Yeah, You’re Trying to Tire Me
Baseball is tired, man. Baseball is ruined, nerds. Is the game I love really that lame? Part of me sympathizes with the Goose when he goes on expletive filled rants starting with, “I’ll tell you what” [note: any time a person starts a sentence with “I’ll tell you what” it will inevitably follow with a nonsensical invective].
But then the other part of me thinks this isn’t just Goose’s league anymore: MLB belongs to a new generation of kids who were raised with the notion that it is perfectly fine to try on a tuxedo and check yourself out in five different mirrors while making a duck face. It’s not perfect, but it’s popular. Sorry Goose, popular cashes checks.
Well, here at the Spitter, we’re all about solutions, not problems. Here’s how MLB and its clubs can “enhance” the game experience to make it appeal to this new generation of over-sharing fans [they aren’t “millenials,” they’re just young people. Millenials are assholes. Not all young people are assholes (I think)]:
- Emphasize player introductions to heighten dramatic situations. Allow me to overshare for a moment: sometimes when I’m working out, I like to put on “Enter Sandman” or “Thunderstruck” and picture myself making a Kenny Powers-esque entrance into the bottom of the 9th inning of Game 7. In this fantasy, I’m also shit-talking some old red-ass like Larry Bowa and telling him his team sucks right before I strike out the side. Everyone knows the best part of WWE’s “RAW” occurs when a wrestler’s music hits and he comes out to smack talk some rival in the ring. There’s no reason MLB can’t encourage that here. I wouldn’t make time for smack talk, but I wouldn’t be upset if a reliever pulled an Ultimate Warrior on his way to the mound.
- Stop with the clocks. The game is about as slow as it’s going to get without fundamentally changing it (terrible idea). MLB needs to accept this. Instead of trying to get people out of your store sooner, focus on getting people to stay. More clocks means more clock-watching and distracts from the game.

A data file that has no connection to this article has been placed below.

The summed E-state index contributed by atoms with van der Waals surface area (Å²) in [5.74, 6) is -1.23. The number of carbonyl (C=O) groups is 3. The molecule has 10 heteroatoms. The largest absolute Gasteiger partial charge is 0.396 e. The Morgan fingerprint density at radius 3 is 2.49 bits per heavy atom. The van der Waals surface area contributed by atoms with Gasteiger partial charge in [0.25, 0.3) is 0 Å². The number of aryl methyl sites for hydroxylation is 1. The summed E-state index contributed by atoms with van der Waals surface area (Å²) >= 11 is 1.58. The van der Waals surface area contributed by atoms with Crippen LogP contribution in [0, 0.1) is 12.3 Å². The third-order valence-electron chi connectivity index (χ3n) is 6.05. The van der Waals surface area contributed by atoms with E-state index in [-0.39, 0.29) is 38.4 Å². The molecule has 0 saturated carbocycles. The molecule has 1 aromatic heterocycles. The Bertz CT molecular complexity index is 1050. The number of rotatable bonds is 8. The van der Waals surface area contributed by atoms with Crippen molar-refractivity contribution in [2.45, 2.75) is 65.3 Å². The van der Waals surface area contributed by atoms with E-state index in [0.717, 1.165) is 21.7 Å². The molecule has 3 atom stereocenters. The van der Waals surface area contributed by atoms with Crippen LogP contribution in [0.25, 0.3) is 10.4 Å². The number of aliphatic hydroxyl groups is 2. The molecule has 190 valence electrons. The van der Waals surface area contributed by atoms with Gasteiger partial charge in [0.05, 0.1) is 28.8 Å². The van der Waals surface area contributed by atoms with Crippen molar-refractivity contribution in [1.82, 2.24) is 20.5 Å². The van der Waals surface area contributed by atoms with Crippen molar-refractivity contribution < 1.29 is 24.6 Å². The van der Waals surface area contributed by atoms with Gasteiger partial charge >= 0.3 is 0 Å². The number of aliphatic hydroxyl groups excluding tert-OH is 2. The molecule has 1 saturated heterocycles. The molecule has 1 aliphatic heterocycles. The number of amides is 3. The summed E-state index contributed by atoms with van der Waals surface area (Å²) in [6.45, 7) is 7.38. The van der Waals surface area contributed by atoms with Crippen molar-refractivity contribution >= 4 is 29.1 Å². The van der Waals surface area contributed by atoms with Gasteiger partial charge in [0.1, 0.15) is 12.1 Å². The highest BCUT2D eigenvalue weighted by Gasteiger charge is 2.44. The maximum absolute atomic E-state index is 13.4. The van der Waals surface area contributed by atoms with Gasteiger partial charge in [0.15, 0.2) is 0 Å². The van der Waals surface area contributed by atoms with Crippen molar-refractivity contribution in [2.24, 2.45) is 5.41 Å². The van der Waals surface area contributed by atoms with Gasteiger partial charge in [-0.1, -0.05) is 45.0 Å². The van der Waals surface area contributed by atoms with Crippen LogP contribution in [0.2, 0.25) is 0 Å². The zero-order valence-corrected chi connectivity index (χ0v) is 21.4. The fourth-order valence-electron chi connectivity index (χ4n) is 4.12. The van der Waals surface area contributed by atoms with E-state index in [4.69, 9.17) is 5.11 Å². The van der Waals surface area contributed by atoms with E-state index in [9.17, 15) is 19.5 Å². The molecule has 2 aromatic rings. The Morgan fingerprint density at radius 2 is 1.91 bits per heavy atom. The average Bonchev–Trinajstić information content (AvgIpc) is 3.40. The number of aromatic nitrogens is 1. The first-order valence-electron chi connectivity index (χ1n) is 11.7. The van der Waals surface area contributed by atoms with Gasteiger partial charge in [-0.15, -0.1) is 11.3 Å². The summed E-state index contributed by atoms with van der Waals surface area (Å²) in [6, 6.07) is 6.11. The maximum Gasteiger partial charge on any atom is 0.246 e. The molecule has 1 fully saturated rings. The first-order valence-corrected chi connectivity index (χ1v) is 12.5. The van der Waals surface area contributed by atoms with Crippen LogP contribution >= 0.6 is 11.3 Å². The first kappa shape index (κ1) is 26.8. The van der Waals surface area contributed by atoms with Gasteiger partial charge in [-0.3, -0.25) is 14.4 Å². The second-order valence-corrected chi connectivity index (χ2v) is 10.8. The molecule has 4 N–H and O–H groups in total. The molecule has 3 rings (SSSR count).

- Ditch your one-size-fits-all marketing approach. I LOATHE going to Nationals games on Sundays. Why? Because it’s day care for Mommy and Daddy. Kids sing the National Anthem, kids announce the lineup, all the stupid in-between innings crap is geared toward kids. My favorite time to go? Friday night. No kids, beer specials, and lots of people my age. As much as I hate “Kids Day,” it makes sense because it appeals to an age group that’s developing attachment to sports just like Friday night appeals to a younger crowd looking for a fun night out and maybe a little strange. Now, just don’t bring your children during Miller Lite Happy Hour Fridays and I’ll try not to curse at Little Timmy Dipshit when he screams Sunday’s starting lineup.
- Encourage ex-players to get involved with their teams. I wrote about this earlier in the week: nothing sells better than nostalgia. Having ex-players around commenting on the game and being involved with their clubs (even as glorified cheerleaders) strengthens the connection between fans and the club. And alumni like Gossage actually make the game better. Why? First off, there’s a large proportion of the fan base squarely in Goose’s demographic: those fans actually agree with what he’s saying. Secondly, Goose’s comments create a story, or drive drama: who isn’t hoping Bautista hits a 500-foot home run during his first trip to Yankee Stadium this year and struts around the bases?
- Push for new talent in the booths. There are very few people who make listening or watching a baseball game enjoyable. Off the top of my head there’s Vin, Gary Thorne, Charlie Steiner, Jon Miller, Duane Kuiper, and of course, the Uke. Unfortunately, the rest of the field is mostly a soul-less bunch that doesn’t even really enjoy calling the games. Television and radio broadcasts are the league’s main avenues for attracting fans: why would you insist on using someone who is utterly indistinguishable or just plain shitty? While MLB can’t necessarily force Fox and ESPN’s hand, it might be in their best interest to cultivate some new talent from sources other than the dugout of the 1993 Phillies.
Of course, not everyone will love watching baseball, but maybe if they had a bit more fun while they did it, they wouldn’t be so quick to ditch it. Now Bryce and Goose, how about we settle our differences over some custom suit shopping and Snapchatting?
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